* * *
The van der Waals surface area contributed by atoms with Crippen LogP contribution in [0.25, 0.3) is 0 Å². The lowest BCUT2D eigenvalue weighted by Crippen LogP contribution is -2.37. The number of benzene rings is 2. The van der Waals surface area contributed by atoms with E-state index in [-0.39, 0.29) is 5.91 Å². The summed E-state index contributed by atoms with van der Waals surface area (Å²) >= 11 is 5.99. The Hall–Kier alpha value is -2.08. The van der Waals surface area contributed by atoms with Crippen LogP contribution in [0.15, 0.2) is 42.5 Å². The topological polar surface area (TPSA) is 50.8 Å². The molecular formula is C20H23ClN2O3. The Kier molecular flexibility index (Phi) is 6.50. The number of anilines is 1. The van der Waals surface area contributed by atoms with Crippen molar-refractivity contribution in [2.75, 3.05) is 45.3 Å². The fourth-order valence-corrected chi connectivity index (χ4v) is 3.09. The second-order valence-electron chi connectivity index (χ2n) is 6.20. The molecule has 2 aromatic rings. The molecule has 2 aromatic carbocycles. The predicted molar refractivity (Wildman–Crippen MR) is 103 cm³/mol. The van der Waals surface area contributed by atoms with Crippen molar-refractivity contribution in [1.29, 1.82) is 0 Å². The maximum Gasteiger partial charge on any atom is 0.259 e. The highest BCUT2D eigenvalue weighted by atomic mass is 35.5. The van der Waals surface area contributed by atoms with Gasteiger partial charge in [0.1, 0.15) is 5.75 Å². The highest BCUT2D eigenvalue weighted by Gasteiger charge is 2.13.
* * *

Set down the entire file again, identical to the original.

The van der Waals surface area contributed by atoms with Crippen LogP contribution in [0.25, 0.3) is 0 Å². The lowest BCUT2D eigenvalue weighted by Crippen LogP contribution is -2.37. The number of benzene rings is 2. The van der Waals surface area contributed by atoms with E-state index in [-0.39, 0.29) is 5.91 Å². The summed E-state index contributed by atoms with van der Waals surface area (Å²) >= 11 is 5.99. The Hall–Kier alpha value is -2.08. The van der Waals surface area contributed by atoms with Crippen LogP contribution in [0.15, 0.2) is 42.5 Å². The topological polar surface area (TPSA) is 50.8 Å². The molecular formula is C20H23ClN2O3. The Kier molecular flexibility index (Phi) is 6.50. The number of anilines is 1. The van der Waals surface area contributed by atoms with Crippen molar-refractivity contribution in [2.75, 3.05) is 45.3 Å². The fourth-order valence-corrected chi connectivity index (χ4v) is 3.09. The second-order valence-electron chi connectivity index (χ2n) is 6.20. The molecule has 2 aromatic rings. The molecule has 2 aromatic carbocycles. The predicted molar refractivity (Wildman–Crippen MR) is 103 cm³/mol. The van der Waals surface area contributed by atoms with Crippen molar-refractivity contribution in [1.29, 1.82) is 0 Å². The maximum Gasteiger partial charge on any atom is 0.259 e. The highest BCUT2D eigenvalue weighted by atomic mass is 35.5. The van der Waals surface area contributed by atoms with Gasteiger partial charge in [0.1, 0.15) is 5.75 Å². The highest BCUT2D eigenvalue weighted by Gasteiger charge is 2.13.